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JIM HENRY

The case for casting a wider net with credit apps

Jim Henry is a special correspondent for Automotive News.

Auto lenders complain they hate it when dealership F&I managers send them credit applications outside their preferred range of credit scores.

Yet Greg Goebel, CEO of DealerStrong, a dealership training and consulting firm, advised finance managers to do just that at last week’s Industry Summit in Las Vegas. According to an analysis Goebel did with a database of some 200,000 transactions, it’s actually a good idea to push the envelope sometimes.

Some of the biggest lenders in some of the riskiest subprime credit tiers were not who you’d expect, he said. The biggest “shocker”? Ford Motor Credit Co. was the leading lender in a sample of new-vehicle loans to customers with credit scores ranging from 475 to 300, a range that analysts consider the deep end of deep subprime.

Ford Credit doesn’t have a reputation for specializing in subprime. But the company finances roughly three out of four customers with credit scores below 620 who finance a Ford vehicle. It’s just that there aren’t many of them -- only 5 to 6 percent of Ford Credit’s total loans, according to the company. Goebel’s analysis seems to bear that out and its data show Ford Credit can reach well below 620, too.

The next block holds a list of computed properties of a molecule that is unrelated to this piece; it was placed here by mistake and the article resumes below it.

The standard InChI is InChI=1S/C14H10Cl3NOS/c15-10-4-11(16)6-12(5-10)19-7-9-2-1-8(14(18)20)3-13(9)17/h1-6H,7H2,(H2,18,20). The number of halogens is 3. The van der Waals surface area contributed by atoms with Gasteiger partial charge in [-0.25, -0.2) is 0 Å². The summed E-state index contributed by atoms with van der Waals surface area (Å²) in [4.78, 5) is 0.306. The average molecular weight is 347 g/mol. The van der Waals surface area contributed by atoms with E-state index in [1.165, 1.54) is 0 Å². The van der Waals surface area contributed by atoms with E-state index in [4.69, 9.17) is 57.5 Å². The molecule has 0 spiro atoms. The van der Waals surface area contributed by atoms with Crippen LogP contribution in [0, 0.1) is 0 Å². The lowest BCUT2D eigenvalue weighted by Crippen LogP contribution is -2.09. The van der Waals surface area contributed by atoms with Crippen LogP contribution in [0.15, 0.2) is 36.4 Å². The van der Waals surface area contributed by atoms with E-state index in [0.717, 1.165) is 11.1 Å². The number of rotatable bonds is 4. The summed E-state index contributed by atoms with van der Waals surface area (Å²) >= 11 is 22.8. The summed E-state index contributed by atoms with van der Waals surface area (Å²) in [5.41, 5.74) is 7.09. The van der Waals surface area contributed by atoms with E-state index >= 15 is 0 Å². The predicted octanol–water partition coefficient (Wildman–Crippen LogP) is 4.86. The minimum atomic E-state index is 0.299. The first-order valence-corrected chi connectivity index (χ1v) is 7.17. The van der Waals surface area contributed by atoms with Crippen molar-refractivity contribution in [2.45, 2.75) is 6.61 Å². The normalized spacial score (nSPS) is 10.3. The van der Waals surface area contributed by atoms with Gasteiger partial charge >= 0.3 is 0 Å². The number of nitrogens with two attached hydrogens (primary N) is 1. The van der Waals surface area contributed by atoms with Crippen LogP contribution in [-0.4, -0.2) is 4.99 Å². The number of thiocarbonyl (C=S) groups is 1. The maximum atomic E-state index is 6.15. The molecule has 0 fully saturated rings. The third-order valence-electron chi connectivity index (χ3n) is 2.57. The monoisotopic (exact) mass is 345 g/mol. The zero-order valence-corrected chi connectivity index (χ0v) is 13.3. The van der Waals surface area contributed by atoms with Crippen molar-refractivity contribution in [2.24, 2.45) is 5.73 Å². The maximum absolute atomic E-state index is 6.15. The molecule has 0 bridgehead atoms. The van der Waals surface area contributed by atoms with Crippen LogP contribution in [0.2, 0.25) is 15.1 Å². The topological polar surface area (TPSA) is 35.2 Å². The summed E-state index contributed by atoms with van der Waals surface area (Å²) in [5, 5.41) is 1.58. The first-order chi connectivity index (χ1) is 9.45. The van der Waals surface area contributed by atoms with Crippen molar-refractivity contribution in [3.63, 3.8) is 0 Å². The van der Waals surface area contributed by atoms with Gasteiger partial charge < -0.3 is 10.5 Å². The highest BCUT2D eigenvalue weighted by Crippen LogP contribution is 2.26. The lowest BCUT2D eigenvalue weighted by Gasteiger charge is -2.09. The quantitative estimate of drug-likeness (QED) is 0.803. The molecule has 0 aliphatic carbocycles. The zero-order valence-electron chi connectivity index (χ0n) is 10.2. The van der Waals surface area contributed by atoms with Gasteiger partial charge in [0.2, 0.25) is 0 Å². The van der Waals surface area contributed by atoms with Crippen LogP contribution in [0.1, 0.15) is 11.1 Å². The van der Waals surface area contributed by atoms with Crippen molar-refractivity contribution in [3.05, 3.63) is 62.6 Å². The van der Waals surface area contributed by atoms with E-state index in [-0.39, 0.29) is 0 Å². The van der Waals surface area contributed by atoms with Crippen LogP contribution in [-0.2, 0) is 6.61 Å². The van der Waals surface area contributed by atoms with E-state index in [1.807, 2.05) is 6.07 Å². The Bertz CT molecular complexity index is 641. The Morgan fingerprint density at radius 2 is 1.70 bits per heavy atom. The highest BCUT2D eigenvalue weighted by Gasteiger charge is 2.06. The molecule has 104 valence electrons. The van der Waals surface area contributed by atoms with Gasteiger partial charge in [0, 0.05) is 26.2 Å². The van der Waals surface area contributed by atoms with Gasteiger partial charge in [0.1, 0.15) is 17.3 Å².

Goebel found another surprise: Credit unions, which aren’t known for subprime loans, either, accounted for the biggest share of used-vehicle loans to customers with “no score,” that is, customers who don’t have enough credit history to have a credit score.

Goebel said it often pays for an F&I manager to send an application, even if the customer’s credit score doesn’t match a lender’s stated preferences. He didn’t advocate blasting out applications willy-nilly. But he said the right deal structure -- for instance a higher down payment and a lower amount financed relative to the value of the vehicle -- can turn a deal into a category-buster.

So go ahead, he advised the finance managers: “Push the button. Structure a good deal. Make it a low LTV [loan-to-value ratio]. Push the button and give them a chance to say no.”

After all, one lender just might say yes, without complaint.

You can reach Jim Henry at autonews@crain.com

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